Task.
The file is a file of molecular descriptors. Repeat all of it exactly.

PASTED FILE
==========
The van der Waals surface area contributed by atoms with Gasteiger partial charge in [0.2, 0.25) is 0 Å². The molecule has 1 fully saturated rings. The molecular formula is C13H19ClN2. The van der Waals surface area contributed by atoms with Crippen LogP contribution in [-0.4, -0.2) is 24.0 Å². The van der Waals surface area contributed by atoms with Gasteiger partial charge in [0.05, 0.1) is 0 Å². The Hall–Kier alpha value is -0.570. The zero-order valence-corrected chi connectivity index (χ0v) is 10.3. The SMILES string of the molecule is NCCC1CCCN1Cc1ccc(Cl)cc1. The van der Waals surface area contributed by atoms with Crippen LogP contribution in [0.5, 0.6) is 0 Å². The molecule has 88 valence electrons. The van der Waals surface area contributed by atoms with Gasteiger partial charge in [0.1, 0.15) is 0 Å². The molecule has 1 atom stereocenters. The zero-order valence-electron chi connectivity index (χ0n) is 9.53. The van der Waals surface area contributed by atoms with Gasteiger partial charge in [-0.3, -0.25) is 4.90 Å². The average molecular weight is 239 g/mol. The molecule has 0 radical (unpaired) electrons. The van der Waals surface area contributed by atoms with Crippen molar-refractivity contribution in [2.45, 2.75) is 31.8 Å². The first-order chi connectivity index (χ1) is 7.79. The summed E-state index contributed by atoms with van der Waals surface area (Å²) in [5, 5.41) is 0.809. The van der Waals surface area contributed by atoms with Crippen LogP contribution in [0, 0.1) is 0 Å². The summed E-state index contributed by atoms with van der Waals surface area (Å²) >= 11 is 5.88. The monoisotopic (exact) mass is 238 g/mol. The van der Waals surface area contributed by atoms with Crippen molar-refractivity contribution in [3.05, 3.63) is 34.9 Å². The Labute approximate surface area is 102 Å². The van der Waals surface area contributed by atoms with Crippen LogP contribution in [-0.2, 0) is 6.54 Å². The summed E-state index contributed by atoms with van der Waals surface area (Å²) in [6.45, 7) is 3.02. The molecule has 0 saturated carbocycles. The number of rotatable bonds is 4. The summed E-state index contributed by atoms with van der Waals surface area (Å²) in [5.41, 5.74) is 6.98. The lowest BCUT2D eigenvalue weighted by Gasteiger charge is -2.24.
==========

The van der Waals surface area contributed by atoms with Gasteiger partial charge in [0.2, 0.25) is 0 Å². The molecule has 1 fully saturated rings. The molecular formula is C13H19ClN2. The van der Waals surface area contributed by atoms with Crippen LogP contribution in [-0.4, -0.2) is 24.0 Å². The van der Waals surface area contributed by atoms with Gasteiger partial charge in [0.05, 0.1) is 0 Å². The Hall–Kier alpha value is -0.570. The zero-order valence-corrected chi connectivity index (χ0v) is 10.3. The SMILES string of the molecule is NCCC1CCCN1Cc1ccc(Cl)cc1. The van der Waals surface area contributed by atoms with Crippen LogP contribution in [0.5, 0.6) is 0 Å². The molecule has 88 valence electrons. The van der Waals surface area contributed by atoms with Gasteiger partial charge in [0.1, 0.15) is 0 Å². The molecule has 1 atom stereocenters. The zero-order valence-electron chi connectivity index (χ0n) is 9.53. The van der Waals surface area contributed by atoms with Gasteiger partial charge in [-0.3, -0.25) is 4.90 Å². The average molecular weight is 239 g/mol. The molecule has 0 radical (unpaired) electrons. The van der Waals surface area contributed by atoms with Crippen molar-refractivity contribution in [2.45, 2.75) is 31.8 Å². The first-order chi connectivity index (χ1) is 7.79. The summed E-state index contributed by atoms with van der Waals surface area (Å²) in [5, 5.41) is 0.809. The van der Waals surface area contributed by atoms with Crippen LogP contribution in [0, 0.1) is 0 Å². The summed E-state index contributed by atoms with van der Waals surface area (Å²) >= 11 is 5.88. The monoisotopic (exact) mass is 238 g/mol. The van der Waals surface area contributed by atoms with Crippen molar-refractivity contribution in [3.05, 3.63) is 34.9 Å². The Labute approximate surface area is 102 Å². The van der Waals surface area contributed by atoms with Crippen LogP contribution in [-0.2, 0) is 6.54 Å². The summed E-state index contributed by atoms with van der Waals surface area (Å²) in [6.45, 7) is 3.02. The molecule has 0 saturated carbocycles. The number of rotatable bonds is 4. The summed E-state index contributed by atoms with van der Waals surface area (Å²) in [5.41, 5.74) is 6.98. The lowest BCUT2D eigenvalue weighted by Gasteiger charge is -2.24.